Hermann Samuel Reimarus

1694-1768. German scholar. Born in Hamburg, he was educated at Jena, taught philosophy at Wittenberg, and in England came under the influence of the English Deists. He was rector of the Hochschule at Wismar (1723-27) before becoming professor of Hebrew and oriental languages in the Gymnasium Johanneum in Hamburg. He published works on Dio Cassius, logic, and the instincts of animals, and worked from 1744 on a comprehensive study which remains as a whole only in manuscript (perhaps because of its controversial content), though segments of its 4,000 pages were published piecemeal and anonymously after his death under the title Wolfenbüttel Fragments.* One published fragment, “The Object of Jesus and His Disciples,” provided a perspective on Jesus which was to revolutionize the image of Him in modern theology, and to become the point of departure for A. Schweitzer's* Quest of the Historical Jesus. Though Reimarus's historical reconstruction was too influenced by Deistic rationalism concerned to eliminate the miraculous, he was one of the few in the history of Christian thought to identify correctly that Jesus had proclaimed the nearness of the messianic age to the Jews. Reimarus's efforts, were premature, since his generation was not prepared to break its traditional conception of the preaching of Jesus for a consideration of an imminent eschatological expectation.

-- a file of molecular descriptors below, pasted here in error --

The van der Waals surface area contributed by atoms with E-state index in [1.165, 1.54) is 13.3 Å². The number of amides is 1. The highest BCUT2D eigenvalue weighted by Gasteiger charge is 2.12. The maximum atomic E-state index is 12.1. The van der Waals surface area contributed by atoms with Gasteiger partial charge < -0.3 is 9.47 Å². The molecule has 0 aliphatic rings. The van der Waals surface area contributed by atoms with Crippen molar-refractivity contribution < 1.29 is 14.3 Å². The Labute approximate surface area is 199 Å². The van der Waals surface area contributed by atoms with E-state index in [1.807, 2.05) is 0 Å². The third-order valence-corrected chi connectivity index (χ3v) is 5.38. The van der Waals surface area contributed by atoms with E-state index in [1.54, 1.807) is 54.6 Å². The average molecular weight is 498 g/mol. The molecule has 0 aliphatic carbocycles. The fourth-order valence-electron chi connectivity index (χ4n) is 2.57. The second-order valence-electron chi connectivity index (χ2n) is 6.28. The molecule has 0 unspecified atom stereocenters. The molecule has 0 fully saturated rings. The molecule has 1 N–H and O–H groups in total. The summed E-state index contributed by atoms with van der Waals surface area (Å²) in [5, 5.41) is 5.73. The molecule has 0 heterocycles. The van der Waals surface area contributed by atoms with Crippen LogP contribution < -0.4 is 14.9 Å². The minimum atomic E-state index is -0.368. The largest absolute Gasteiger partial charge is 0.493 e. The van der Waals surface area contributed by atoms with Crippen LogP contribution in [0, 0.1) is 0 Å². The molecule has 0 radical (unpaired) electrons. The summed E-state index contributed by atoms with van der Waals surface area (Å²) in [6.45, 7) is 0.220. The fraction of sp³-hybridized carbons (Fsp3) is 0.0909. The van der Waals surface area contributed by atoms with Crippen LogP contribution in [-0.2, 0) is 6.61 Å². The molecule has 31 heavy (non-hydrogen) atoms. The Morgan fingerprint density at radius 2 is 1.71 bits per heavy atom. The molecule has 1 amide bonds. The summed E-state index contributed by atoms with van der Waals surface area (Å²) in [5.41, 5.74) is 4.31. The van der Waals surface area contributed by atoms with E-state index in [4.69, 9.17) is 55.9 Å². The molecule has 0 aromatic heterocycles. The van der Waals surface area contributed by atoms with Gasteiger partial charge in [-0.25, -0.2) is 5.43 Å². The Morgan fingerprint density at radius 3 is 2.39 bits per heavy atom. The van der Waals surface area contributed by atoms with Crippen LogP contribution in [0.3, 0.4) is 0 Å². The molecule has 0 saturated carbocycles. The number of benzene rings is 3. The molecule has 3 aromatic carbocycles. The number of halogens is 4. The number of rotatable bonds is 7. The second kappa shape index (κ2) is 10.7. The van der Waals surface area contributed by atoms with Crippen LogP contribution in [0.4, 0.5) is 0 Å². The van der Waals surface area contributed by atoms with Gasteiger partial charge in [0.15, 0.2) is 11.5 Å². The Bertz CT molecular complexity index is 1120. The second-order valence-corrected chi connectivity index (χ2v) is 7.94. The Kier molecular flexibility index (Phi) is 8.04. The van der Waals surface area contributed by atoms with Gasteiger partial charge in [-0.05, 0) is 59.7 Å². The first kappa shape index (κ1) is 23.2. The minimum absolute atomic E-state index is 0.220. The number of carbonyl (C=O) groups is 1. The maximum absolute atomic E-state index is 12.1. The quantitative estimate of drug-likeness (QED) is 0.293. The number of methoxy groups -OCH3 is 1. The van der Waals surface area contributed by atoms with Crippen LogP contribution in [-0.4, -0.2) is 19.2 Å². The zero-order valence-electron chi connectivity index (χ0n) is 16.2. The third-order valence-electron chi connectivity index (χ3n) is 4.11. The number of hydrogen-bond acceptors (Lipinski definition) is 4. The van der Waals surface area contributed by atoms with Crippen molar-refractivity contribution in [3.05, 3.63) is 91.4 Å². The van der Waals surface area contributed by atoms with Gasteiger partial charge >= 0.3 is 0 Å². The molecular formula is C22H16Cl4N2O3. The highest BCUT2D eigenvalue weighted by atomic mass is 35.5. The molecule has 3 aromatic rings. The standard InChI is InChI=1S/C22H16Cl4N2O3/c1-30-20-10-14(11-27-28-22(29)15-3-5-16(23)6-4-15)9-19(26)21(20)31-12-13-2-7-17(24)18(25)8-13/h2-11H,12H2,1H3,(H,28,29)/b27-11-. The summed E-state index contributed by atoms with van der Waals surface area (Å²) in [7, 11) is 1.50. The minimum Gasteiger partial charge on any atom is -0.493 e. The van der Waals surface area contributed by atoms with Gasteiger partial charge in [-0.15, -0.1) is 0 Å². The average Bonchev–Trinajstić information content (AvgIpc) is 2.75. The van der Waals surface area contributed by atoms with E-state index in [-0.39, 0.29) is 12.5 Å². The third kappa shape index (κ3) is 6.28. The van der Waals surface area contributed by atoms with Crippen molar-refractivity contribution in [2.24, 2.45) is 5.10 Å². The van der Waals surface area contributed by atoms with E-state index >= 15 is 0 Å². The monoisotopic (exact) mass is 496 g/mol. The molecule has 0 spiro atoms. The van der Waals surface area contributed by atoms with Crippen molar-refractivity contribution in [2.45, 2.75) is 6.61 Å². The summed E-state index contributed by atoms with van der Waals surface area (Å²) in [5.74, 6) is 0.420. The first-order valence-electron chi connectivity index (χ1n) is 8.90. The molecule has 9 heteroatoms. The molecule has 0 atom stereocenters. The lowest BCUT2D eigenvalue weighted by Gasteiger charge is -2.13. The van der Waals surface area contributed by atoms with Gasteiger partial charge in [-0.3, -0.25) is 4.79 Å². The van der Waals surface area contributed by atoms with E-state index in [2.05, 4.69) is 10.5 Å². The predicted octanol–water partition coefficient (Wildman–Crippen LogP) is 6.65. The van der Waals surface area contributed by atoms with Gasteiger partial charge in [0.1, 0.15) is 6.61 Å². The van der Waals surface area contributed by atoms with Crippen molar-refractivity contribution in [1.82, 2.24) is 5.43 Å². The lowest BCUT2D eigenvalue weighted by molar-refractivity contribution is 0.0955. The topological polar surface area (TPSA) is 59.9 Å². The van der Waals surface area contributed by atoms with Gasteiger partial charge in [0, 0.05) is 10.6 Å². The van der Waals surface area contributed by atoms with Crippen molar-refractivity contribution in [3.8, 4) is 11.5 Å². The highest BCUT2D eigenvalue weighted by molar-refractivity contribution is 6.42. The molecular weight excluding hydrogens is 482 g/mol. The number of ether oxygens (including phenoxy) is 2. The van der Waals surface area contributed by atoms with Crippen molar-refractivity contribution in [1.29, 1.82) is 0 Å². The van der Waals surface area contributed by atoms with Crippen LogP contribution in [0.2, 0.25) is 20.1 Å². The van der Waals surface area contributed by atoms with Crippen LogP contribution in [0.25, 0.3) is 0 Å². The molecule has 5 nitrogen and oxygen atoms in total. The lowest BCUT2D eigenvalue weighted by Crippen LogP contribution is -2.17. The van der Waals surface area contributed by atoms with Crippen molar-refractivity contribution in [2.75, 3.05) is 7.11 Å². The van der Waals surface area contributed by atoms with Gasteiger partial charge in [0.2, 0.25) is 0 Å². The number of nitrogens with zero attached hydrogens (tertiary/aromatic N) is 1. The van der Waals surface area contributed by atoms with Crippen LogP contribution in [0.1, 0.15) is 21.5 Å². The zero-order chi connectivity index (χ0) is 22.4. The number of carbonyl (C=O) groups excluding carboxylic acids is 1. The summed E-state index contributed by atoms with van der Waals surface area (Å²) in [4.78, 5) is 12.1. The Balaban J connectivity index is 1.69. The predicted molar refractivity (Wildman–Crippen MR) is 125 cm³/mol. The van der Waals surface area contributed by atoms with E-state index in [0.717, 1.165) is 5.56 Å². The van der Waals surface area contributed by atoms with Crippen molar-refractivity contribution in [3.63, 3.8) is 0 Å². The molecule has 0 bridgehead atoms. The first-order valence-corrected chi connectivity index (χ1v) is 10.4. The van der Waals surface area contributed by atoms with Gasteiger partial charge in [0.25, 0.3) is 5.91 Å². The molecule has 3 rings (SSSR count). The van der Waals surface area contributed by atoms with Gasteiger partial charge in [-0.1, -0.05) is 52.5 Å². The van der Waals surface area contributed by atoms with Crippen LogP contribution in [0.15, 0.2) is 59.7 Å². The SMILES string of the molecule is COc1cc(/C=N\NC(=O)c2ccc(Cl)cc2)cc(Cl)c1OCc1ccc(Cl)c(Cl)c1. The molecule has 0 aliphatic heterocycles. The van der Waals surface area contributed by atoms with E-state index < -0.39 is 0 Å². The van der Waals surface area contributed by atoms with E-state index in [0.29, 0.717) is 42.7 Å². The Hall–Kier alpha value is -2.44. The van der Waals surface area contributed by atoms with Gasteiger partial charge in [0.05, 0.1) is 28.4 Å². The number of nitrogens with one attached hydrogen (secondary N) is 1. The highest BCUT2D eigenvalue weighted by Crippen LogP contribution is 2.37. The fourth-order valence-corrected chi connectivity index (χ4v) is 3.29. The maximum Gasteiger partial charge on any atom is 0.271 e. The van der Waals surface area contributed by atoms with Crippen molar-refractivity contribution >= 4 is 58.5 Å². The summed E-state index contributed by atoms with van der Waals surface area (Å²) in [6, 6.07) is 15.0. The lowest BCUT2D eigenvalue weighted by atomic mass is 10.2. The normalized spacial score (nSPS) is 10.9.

See C.H. Talbert (ed.), Reimarus: Fragments (1970).